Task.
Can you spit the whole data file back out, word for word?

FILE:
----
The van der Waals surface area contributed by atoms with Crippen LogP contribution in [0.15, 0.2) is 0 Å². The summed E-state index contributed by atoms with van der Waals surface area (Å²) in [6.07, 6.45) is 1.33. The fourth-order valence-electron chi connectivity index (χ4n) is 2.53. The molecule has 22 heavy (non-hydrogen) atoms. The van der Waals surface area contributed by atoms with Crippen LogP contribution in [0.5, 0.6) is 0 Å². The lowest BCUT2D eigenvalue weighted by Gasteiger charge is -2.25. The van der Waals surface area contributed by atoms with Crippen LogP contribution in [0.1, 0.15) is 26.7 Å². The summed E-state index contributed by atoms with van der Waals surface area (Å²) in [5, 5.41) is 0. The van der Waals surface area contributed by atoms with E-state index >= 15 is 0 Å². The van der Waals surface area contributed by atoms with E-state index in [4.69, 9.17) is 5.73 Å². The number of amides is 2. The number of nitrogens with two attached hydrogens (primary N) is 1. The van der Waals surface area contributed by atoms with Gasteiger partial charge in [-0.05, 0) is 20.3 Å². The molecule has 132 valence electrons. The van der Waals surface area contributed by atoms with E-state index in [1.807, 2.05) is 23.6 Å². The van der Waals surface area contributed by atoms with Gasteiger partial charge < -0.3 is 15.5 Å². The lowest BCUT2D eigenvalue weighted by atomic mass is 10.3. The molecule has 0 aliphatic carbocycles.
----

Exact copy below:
The van der Waals surface area contributed by atoms with Crippen LogP contribution in [0.15, 0.2) is 0 Å². The summed E-state index contributed by atoms with van der Waals surface area (Å²) in [6.07, 6.45) is 1.33. The fourth-order valence-electron chi connectivity index (χ4n) is 2.53. The molecule has 22 heavy (non-hydrogen) atoms. The van der Waals surface area contributed by atoms with Crippen LogP contribution in [0.5, 0.6) is 0 Å². The lowest BCUT2D eigenvalue weighted by Gasteiger charge is -2.25. The van der Waals surface area contributed by atoms with Crippen LogP contribution in [0.1, 0.15) is 26.7 Å². The summed E-state index contributed by atoms with van der Waals surface area (Å²) in [5, 5.41) is 0. The van der Waals surface area contributed by atoms with E-state index >= 15 is 0 Å². The van der Waals surface area contributed by atoms with E-state index in [4.69, 9.17) is 5.73 Å². The number of amides is 2. The number of nitrogens with two attached hydrogens (primary N) is 1. The van der Waals surface area contributed by atoms with Gasteiger partial charge in [-0.05, 0) is 20.3 Å². The molecule has 132 valence electrons. The van der Waals surface area contributed by atoms with E-state index in [1.807, 2.05) is 23.6 Å². The van der Waals surface area contributed by atoms with Gasteiger partial charge < -0.3 is 15.5 Å². The lowest BCUT2D eigenvalue weighted by atomic mass is 10.3. The molecule has 0 aliphatic carbocycles.